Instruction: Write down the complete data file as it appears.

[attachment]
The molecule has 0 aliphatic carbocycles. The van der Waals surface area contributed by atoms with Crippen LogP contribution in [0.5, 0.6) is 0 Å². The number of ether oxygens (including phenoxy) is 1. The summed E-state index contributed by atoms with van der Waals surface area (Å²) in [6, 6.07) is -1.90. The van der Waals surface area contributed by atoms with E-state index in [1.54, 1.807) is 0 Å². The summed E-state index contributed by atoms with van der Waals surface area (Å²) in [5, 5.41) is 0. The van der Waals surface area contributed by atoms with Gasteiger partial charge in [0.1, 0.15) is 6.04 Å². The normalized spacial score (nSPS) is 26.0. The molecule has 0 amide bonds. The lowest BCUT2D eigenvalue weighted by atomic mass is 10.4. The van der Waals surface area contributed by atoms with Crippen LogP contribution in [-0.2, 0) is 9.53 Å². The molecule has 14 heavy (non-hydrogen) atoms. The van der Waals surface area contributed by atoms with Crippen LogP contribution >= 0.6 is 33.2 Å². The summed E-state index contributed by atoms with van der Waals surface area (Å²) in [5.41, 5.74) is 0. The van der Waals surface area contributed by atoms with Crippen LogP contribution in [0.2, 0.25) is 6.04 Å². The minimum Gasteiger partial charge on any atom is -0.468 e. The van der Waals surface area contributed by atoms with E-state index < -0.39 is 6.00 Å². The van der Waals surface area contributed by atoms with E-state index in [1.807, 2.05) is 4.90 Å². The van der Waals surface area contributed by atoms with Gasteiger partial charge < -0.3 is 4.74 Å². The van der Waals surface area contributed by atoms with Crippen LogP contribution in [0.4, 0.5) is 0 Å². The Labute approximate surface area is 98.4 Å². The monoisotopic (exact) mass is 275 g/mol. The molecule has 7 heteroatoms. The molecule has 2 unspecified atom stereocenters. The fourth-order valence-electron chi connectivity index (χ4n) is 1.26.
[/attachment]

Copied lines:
The molecule has 0 aliphatic carbocycles. The van der Waals surface area contributed by atoms with Crippen LogP contribution in [0.5, 0.6) is 0 Å². The number of ether oxygens (including phenoxy) is 1. The summed E-state index contributed by atoms with van der Waals surface area (Å²) in [6, 6.07) is -1.90. The van der Waals surface area contributed by atoms with E-state index in [1.54, 1.807) is 0 Å². The summed E-state index contributed by atoms with van der Waals surface area (Å²) in [5, 5.41) is 0. The van der Waals surface area contributed by atoms with Gasteiger partial charge in [0.1, 0.15) is 6.04 Å². The normalized spacial score (nSPS) is 26.0. The molecule has 0 amide bonds. The lowest BCUT2D eigenvalue weighted by atomic mass is 10.4. The van der Waals surface area contributed by atoms with Crippen LogP contribution in [-0.2, 0) is 9.53 Å². The molecule has 14 heavy (non-hydrogen) atoms. The van der Waals surface area contributed by atoms with Crippen LogP contribution >= 0.6 is 33.2 Å². The summed E-state index contributed by atoms with van der Waals surface area (Å²) in [5.41, 5.74) is 0. The van der Waals surface area contributed by atoms with Crippen LogP contribution in [0.2, 0.25) is 6.04 Å². The minimum Gasteiger partial charge on any atom is -0.468 e. The van der Waals surface area contributed by atoms with E-state index < -0.39 is 6.00 Å². The van der Waals surface area contributed by atoms with E-state index in [1.807, 2.05) is 4.90 Å². The van der Waals surface area contributed by atoms with Gasteiger partial charge < -0.3 is 4.74 Å². The van der Waals surface area contributed by atoms with Crippen LogP contribution in [0.4, 0.5) is 0 Å². The Labute approximate surface area is 98.4 Å². The monoisotopic (exact) mass is 275 g/mol. The molecule has 7 heteroatoms. The molecule has 2 unspecified atom stereocenters. The fourth-order valence-electron chi connectivity index (χ4n) is 1.26.